Mars, bringer of war. You know the guy. Anyone with a tin ear and a car stereo tuned to TalkSport could pick out Holst’s bone-stomping, ear-pummelling, galaxy-crushing juggernaut as a favourite bit of Ker-lassical music, not least your own correspondent. As part of the Galvanised! event at Cafe OTO, which sees a selection of bands from the experimental/improv/free circuit creating works based on the five ‘Chaldean’ planets (the celestial bodies visible to the naked eye), Standard Planets give us their ‘guitar orchestra’ version of the nearly hundred-year-old piece.
Swelling their ranks to a six-piece, the giddy pleasure of bringing this family favourite to life through heavyweight rock drums and several amps the size of children brings a smile to every beard in the room, and even the band struggle to keep straight faces while assailing us with guitars mangled into entire horn sections (unlucky for Mars, if we’re supposed to be wetting our pants about our imminent gory demise).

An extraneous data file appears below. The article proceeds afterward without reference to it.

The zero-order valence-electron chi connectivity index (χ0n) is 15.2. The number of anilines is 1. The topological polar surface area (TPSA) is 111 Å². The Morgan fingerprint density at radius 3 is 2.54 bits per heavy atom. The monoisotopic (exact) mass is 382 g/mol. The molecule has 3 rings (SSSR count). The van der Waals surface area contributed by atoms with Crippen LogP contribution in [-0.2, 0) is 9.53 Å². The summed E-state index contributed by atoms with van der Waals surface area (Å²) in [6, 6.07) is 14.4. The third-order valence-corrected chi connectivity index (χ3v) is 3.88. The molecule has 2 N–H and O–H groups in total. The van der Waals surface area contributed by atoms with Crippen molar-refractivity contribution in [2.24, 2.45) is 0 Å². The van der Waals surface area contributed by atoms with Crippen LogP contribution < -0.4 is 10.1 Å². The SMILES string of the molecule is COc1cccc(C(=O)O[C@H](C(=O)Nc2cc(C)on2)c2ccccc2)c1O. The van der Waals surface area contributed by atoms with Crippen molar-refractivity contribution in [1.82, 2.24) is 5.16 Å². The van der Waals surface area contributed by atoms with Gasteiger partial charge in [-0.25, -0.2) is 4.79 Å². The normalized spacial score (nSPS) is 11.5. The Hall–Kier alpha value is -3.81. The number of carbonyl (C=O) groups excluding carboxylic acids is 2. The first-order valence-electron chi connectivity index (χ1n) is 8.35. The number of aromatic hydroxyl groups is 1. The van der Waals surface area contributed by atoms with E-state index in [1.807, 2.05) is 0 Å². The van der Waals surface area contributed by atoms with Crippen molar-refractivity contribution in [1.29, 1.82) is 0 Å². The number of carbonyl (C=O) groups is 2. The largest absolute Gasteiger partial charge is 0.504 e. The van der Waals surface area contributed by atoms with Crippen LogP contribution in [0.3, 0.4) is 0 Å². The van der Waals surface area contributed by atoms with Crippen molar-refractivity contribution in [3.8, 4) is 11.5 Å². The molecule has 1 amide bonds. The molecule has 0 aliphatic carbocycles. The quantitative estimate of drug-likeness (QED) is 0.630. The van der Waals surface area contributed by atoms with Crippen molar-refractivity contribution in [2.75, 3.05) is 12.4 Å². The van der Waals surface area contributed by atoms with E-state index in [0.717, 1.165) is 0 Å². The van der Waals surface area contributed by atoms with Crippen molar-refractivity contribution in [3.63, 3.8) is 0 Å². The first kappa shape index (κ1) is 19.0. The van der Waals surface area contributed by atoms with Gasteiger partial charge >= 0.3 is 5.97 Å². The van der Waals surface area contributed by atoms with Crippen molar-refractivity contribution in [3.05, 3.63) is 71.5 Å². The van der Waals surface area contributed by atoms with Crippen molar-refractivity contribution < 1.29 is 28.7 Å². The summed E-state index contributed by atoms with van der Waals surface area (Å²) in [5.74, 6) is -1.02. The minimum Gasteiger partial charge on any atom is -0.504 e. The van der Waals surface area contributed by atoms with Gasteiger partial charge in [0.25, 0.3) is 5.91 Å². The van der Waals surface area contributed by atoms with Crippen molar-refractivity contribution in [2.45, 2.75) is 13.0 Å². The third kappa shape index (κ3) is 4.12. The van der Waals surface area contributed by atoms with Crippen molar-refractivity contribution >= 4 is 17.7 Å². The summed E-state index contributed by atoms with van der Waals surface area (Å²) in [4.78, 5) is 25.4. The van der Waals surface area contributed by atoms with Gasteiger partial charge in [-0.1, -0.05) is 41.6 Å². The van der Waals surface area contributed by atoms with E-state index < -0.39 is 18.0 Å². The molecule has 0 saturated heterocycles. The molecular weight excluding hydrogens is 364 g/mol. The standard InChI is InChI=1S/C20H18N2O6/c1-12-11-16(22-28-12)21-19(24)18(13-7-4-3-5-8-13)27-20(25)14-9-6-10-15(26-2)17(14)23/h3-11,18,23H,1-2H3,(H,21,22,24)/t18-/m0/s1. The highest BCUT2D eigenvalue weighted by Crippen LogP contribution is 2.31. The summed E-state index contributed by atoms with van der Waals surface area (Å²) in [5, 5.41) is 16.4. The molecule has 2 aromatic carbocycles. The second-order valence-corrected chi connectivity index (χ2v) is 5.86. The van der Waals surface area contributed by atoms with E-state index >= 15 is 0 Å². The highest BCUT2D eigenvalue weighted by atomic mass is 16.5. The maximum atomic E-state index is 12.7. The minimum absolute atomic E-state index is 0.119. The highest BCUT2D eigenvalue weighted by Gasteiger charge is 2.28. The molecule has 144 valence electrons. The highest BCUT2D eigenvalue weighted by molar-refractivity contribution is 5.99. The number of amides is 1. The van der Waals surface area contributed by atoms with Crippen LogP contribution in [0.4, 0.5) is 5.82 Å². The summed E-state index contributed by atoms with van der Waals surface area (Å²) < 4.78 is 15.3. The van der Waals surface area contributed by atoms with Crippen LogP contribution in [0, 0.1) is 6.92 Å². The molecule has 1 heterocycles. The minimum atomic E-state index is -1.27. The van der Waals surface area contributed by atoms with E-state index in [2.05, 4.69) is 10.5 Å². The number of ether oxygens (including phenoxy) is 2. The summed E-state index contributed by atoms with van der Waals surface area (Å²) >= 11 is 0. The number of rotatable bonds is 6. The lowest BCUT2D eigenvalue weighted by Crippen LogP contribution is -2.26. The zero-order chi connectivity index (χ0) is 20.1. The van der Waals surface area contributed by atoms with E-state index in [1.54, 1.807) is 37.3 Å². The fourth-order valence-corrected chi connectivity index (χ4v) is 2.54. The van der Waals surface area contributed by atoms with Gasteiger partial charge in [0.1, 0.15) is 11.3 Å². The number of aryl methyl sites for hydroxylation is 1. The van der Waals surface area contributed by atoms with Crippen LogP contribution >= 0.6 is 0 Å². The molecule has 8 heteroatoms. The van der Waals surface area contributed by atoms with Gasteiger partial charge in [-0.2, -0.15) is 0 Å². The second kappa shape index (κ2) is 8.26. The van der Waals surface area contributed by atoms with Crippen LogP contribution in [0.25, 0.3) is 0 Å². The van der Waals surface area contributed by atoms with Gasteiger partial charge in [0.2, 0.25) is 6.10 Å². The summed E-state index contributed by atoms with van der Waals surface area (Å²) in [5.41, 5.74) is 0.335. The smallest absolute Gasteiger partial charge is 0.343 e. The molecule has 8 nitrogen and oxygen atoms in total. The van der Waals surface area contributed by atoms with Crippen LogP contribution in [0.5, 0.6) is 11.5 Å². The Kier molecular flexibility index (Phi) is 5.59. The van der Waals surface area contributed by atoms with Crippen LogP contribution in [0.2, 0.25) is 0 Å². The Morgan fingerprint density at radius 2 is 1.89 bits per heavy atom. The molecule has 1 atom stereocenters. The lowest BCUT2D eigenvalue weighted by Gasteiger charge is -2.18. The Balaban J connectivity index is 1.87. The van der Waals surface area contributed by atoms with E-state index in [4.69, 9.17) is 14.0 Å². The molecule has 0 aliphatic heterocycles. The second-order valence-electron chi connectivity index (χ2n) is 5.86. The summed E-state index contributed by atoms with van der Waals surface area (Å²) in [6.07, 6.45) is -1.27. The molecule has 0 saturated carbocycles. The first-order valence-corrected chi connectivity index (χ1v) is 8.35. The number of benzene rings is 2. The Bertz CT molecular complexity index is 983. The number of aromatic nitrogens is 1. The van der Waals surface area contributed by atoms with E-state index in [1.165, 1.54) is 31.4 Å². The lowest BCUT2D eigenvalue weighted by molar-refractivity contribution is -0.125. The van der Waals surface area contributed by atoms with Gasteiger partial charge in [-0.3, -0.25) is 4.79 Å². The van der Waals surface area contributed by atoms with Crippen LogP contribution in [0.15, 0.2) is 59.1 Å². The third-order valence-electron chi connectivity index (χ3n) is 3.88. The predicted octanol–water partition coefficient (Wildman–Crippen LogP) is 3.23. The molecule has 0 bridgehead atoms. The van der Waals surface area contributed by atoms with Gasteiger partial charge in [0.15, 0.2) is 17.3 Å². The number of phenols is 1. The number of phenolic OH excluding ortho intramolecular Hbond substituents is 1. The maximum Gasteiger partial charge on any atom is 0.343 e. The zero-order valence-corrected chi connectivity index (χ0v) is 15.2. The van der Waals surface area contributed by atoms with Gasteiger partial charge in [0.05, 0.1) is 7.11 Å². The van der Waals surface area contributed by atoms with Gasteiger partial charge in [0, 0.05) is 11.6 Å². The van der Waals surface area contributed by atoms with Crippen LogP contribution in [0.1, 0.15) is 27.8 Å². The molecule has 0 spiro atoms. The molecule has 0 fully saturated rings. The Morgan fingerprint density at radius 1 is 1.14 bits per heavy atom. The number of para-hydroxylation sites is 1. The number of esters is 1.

The spectre of prog rock ghastliness should be looming, but any hint of bombast is outweighed by something altogether more primal, ass-kicking and cosmic. We’re left with two own-brand tracks offering an android precision and detached cool that no bell-bottomed progger could summon. Far out.
By Chal Ravens
That time of year is upon us once more, like Christmas for music lovers – Festival Season.
Claire Boucher is, by all definitions, a modern day polymath.
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As part of Jack Daniels’ JD Roots series, The Horrors have returned to crusty semi-coastal town, Southend-on-Sea – a place they’ve always been at odds with.
After releasing one of the albums of the year so far, Breton have certainly deserved the hype that is building around them.
The Joffrey Academy of Dance, The Royal School of Ballet and, errr, Pineapple Dance Studios.
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Once held as one of the brightest hopes in mid-noughties angular indie rock, The Futureheads became known for writing three-minute-long, sprightly stop-start guitar tunes.
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